The joint visit of Church leaders to South Sudan was “a liberation of the spirit of God”, the Archbishop of Canterbury has said.
Speaking to The Tablet at the end of his ecumenical pilgrimage with Pope Francis and Dr Iain Greenshields, the Moderator of the Church of Scotland’s General Assembly, Archbishop Justin Welby described the experience as “utterly surreal” and a cause for “great hope”.
“When the Churches work together, who in the past have literally been enemies, attacking each other, and burning each other’s priests, and have condemned each other in the most forceful terms, when that is the case there is something spiritual that happens,” he said.
In an interview with The Tablet’s Rome Correspondent, Christopher Lamb, aboard the papal flight from Rome to Juba, the archbishop praised the example of the Churches in South Sudan.
“They’ve put their country before their tensions, and the common good before the ecclesial interest, and that is one reason why we are seeing considerable growth in the Churches in South Sudan,” he said.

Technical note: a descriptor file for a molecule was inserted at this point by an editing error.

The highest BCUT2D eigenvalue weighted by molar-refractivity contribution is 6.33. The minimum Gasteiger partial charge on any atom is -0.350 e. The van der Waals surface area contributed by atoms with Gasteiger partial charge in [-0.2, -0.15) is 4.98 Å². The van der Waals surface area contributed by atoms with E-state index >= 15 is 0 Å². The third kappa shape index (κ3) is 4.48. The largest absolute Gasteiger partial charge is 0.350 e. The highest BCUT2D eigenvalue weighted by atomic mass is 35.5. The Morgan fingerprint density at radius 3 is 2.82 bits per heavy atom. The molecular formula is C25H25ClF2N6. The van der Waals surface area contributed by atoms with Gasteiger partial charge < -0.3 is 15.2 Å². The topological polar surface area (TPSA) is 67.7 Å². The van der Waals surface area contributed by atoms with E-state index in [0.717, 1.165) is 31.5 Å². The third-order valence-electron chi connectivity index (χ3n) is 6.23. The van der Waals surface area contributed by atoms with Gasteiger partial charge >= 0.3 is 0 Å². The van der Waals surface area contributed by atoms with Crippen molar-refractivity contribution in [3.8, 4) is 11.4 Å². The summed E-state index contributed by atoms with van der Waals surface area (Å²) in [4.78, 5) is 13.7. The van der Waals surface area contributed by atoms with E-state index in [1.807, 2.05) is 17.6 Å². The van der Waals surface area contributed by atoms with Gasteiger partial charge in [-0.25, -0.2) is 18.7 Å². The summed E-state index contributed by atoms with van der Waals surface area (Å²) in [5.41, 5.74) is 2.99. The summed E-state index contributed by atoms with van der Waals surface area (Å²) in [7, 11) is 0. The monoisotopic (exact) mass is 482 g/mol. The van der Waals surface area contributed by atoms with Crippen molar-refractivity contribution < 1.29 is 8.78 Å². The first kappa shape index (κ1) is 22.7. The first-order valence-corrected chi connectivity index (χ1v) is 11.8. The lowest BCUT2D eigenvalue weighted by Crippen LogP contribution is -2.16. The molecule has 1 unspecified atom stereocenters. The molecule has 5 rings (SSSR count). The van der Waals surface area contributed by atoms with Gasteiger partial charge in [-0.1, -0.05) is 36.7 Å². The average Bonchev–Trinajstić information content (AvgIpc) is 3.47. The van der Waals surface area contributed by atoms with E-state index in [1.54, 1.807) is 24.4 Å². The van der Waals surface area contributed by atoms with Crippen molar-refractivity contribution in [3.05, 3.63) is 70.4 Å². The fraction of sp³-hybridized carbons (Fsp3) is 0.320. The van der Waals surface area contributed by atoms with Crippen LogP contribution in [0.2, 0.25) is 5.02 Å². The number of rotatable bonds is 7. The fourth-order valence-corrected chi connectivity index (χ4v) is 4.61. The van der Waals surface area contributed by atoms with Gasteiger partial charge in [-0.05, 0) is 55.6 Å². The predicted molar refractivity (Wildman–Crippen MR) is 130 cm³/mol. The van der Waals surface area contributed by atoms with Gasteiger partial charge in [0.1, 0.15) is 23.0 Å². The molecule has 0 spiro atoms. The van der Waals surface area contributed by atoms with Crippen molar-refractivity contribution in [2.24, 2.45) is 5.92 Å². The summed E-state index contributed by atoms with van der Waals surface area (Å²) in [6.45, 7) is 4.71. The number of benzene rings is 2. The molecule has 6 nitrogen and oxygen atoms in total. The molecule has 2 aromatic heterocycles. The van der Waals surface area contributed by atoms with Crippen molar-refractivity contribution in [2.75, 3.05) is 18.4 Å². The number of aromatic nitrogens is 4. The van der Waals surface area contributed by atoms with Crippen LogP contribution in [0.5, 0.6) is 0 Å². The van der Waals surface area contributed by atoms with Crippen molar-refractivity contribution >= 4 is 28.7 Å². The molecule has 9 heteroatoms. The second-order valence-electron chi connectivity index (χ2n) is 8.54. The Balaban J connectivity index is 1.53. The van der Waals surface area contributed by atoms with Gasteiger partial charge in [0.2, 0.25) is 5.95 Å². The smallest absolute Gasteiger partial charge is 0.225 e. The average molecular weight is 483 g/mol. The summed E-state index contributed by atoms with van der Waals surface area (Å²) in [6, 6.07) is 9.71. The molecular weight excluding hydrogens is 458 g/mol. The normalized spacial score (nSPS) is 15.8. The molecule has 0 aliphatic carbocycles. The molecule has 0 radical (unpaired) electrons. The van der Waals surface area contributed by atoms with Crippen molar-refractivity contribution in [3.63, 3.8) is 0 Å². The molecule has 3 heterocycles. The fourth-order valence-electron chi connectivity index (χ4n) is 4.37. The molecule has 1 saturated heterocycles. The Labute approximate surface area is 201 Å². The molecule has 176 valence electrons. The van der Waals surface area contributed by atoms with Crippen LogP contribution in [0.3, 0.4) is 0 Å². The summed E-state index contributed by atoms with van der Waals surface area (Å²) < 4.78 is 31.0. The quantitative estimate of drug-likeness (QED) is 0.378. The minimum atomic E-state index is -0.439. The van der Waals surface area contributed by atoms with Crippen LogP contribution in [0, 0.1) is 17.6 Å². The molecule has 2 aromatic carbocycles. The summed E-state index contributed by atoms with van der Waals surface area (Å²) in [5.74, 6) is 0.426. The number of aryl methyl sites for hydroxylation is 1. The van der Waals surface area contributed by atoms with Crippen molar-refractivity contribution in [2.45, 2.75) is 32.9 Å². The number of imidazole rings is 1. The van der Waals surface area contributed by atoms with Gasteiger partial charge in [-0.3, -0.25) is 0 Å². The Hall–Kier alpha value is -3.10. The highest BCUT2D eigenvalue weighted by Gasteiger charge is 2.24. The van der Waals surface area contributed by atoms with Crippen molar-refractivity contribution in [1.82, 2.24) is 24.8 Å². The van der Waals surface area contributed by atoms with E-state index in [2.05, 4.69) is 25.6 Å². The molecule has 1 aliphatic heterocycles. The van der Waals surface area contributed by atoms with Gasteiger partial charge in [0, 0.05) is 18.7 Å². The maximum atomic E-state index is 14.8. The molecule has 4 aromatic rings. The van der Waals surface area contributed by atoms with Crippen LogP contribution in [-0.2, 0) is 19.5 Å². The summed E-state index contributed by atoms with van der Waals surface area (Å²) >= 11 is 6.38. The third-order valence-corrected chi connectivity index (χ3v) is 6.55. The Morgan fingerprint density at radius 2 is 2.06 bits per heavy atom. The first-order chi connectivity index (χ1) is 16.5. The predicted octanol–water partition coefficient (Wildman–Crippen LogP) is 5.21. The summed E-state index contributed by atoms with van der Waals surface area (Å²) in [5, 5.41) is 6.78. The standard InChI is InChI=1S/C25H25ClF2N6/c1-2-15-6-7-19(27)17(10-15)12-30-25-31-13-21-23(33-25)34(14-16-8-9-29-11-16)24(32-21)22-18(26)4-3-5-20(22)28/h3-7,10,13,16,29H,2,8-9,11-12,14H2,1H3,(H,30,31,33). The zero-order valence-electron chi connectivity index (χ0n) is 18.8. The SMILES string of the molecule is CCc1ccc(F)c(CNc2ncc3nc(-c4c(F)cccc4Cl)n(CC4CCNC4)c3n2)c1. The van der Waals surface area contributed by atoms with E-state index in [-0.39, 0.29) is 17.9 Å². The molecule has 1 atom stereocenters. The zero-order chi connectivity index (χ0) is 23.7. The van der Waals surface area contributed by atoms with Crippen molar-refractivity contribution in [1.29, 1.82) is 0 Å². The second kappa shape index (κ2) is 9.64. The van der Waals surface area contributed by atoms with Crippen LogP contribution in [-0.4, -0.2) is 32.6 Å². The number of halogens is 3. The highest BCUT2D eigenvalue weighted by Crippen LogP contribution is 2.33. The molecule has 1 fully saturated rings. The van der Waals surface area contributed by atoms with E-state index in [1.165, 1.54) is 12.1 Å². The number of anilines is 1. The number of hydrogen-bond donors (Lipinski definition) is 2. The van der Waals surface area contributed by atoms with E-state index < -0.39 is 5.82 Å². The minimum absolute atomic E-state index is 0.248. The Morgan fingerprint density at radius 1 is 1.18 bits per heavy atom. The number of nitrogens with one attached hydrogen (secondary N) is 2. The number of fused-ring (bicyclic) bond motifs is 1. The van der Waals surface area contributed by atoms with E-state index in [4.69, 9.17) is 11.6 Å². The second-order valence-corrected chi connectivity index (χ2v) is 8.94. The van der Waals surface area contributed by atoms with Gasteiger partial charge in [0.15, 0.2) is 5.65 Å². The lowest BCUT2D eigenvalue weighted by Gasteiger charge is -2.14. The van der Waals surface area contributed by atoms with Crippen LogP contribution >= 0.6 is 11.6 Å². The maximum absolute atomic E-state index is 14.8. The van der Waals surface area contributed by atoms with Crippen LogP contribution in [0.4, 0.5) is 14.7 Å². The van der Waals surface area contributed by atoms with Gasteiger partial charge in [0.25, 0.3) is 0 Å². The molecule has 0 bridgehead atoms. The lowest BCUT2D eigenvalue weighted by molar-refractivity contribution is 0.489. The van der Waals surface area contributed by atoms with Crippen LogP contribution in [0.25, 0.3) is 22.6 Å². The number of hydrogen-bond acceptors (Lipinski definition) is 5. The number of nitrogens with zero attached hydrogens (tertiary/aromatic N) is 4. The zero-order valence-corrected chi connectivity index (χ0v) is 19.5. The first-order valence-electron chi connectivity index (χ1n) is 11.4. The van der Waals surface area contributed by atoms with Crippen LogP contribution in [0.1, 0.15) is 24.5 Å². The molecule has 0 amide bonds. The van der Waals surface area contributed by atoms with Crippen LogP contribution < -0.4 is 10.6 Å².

Churches in the region have a long history of cooperation, in the Sudan Council of Churches and since 2011 the South Sudan Council of Churches.
Archbishop Welby said that cooperation in action was the most effective form of ecumenism, arguing that Churches “mustn’t try [to] be tidy in our ecumenism because at the heart of ecumenism is the untidiness of human relationships across different traditions”.
Asked about the Catholic Church’s official rejection of the validity of Anglican orders, he suggested that working together was more important than formal statements on the subject.
The archbishop also spoke about the opposition within the Catholic Church to Francis, which is sometimes particularly strong among Catholics who are former Anglicans.
The trip had seen Francis offer joint blessings to the assembled crowds with Archbishop Welby and Dr Greenshields, and they had joined the Pope on the altar after a Mass at the John Garang Mausoleum on Sunday.
“Sometimes you change your mind, not by saying you’ve changed your mind, but over time behaving differently,” said Archbishop Welby. “Maybe that’s one of the ways forward.”
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